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Backyard Bird Life: January

Feeding wild birds has been a pastime for thousands of years, and it’s seen real resurgence over the last decade. Whether you’re just getting into backyard birding or have maintained feeders for years, here are a few new year’s resolutions that can enhance your enjoyment of this exciting, earth-friendly hobby.

1. Make your own mixes.

Of course, CountryMax has a fantastic lineup of different blends. But, just like cooking, sometimes it’s fun to create your own special combinations. Start with black oil sunflower seeds and add peanuts, safflower seed, corn or other favorites. You may delight your regulars, or attract some new feathered friends. As prices for black oil sunflower seed come down, it’s easier to experiment with variety.

2. Add a feeder or two.

It’s surprising how different styles of feeder appeal to different bird species. Subtle changes in shape and color can attract a whole new flock of friends.

3. Discover Oriole and Hummingbird feeders.

Migrating from hundreds, even thousands of miles away, these colorful and fascinating birds add a whole new dimension to your backyard birding experience. They prefer nectars and jellies, and are partial to moving water features. A little research goes a long way in attracting these special birds. Prep now for spring migration into New York State. 

4. Take more photos.

With the quality of today’s camera phones, there’s no reason not to snap a few photos of the visitors at your feeder. Want to step up your game? Pick up a DSLR and telephoto lens to zoom right in. 

5. Introduce a friend to backyard birding.

Share your passion for wild birds with friends and relatives of almost any age.

The Wild Bird Market at CountryMax has everything you need to help someone get started. 

In-store sales. Max Rewards members only.

No rainchecks. Buy two at regular price, get a free bag of same size and SKU.

Visit The Wild Bird Market at CountryMax

We’re giving you a new reason to love Tuesdays: Buy two, get one free on wild bird seed! Every week is a new, money-saving deal that not only gets you more seed for your feeders, but also more Max Rewards points.

See all the upcoming deals!

According to Bill Thompson, III at Bird Watcher’s Digest

black oil sunflower seed

Thompson calls this seed the “hamburger” of the bird world. We couldn’t agree more.

bird seed peanut pickouts

De-shelled, dry-roasted, and unsalted, all kinds of birds love this high-protein food.

bird seed suet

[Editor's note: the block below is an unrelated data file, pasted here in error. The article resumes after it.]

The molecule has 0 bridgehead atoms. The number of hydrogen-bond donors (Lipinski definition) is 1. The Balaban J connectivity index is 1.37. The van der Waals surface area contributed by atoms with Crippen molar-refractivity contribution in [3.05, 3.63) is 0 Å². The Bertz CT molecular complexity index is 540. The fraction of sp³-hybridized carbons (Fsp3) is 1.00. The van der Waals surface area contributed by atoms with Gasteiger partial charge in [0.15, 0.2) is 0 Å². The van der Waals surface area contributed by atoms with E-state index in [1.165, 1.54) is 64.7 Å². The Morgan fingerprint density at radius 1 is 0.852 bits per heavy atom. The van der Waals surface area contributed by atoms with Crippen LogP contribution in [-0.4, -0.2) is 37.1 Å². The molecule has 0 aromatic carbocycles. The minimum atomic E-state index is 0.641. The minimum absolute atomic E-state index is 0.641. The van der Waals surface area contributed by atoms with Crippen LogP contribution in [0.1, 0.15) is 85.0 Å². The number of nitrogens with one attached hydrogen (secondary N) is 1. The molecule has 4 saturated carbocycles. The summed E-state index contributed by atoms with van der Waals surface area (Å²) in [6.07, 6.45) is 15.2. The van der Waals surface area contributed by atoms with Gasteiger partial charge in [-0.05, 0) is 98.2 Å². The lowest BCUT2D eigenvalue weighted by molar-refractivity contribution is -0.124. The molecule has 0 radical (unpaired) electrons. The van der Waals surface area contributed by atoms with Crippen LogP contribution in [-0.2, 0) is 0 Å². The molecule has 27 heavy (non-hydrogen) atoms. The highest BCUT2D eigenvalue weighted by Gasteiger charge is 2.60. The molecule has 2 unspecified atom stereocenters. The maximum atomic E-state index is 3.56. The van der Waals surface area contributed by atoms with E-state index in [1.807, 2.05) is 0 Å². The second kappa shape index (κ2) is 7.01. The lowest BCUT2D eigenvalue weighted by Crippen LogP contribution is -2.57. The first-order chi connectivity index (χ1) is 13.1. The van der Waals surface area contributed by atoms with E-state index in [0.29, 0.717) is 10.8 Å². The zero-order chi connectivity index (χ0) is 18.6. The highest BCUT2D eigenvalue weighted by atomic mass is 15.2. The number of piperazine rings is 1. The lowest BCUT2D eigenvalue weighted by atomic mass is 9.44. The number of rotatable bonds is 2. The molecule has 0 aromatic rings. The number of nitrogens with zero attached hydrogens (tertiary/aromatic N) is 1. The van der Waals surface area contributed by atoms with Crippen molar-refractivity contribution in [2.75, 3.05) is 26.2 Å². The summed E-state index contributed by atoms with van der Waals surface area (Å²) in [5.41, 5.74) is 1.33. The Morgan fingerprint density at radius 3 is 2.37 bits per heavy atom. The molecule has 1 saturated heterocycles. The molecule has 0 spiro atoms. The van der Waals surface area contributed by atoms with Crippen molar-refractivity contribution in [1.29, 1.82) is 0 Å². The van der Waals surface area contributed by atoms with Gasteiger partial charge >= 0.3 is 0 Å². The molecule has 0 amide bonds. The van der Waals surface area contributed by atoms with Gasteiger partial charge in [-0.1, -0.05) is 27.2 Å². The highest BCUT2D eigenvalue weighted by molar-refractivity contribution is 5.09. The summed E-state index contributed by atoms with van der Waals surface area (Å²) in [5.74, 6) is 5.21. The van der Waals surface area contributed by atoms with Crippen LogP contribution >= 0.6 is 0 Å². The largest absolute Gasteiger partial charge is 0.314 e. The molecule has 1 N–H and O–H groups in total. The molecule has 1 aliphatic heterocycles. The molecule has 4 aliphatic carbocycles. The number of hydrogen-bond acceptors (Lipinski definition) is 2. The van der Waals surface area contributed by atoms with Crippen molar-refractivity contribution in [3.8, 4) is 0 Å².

Easy to store. Easy to put in specially designed feeders. Fantastic cold-weather nutrition source for birds.

mixed bird seed mix blend

Avoid the junk, and include plenty of sunflower seed, cracked corn, white proso millet, maybe even peanut hearts.

nyjer bird seed

Finch’s favorite! Visit CountryMax for a tube feeder with small thistle-seed-sized holes.

safflower bird seed

Most birds love it!

cracked corn bird seed

Sparrows, jays, doves, even quail like cracked corn. Fair warning, though. Squirrels are big fans, too.

meal worms bird seed

News flash: birds eat worms!

fruit bird seed

2. Fruit

This may be more of a surprise. Grapes, sliced oranges, apples or even bananas are a welcome site to most birds, especially in wintertime.

1. Homemade Bird Treats

Get creative and your feathered friends will visit even more often!

A few foods you never want to put out for birds

CountryMax has all kinds of seeds and suet to fill your feeders. Here are some favorite human foods you should never put in the feeder, especially in winter when birds may be most tempted to eat them. 


When water is frozen or hard to find, birds will drink what’s available. Milk is a bad idea because it causes dangerous diarrhea and dehydration.


How can something people love so much be so dangerous for other species? Chocolate is toxic for birds (and dangerous for dogs, too). Guess you’ll have to keep all the chocolate for yourself.  


Salt can adversely affect a bird's nervous system. In fact, don’t even add salt to your bird baths to prevent freezing because birds may take a drink.


While it may not be inherently dangerous to birds, meat will more likely attract cats, rats, even foxes to your feeder. 


With little nutritional value for birds, bread makes it harder for them to stay strong and healthy in winter.


Spoiled seed

Your intentions may be good, but always check wild bird seed before you put it out. If clumped, wet or sprouting, replace with fresh, dry seed.

At CountryMax, we’re proud to feature several of our own products for backyard birders, including a popular lineup of top-selling seeds. Take a look!

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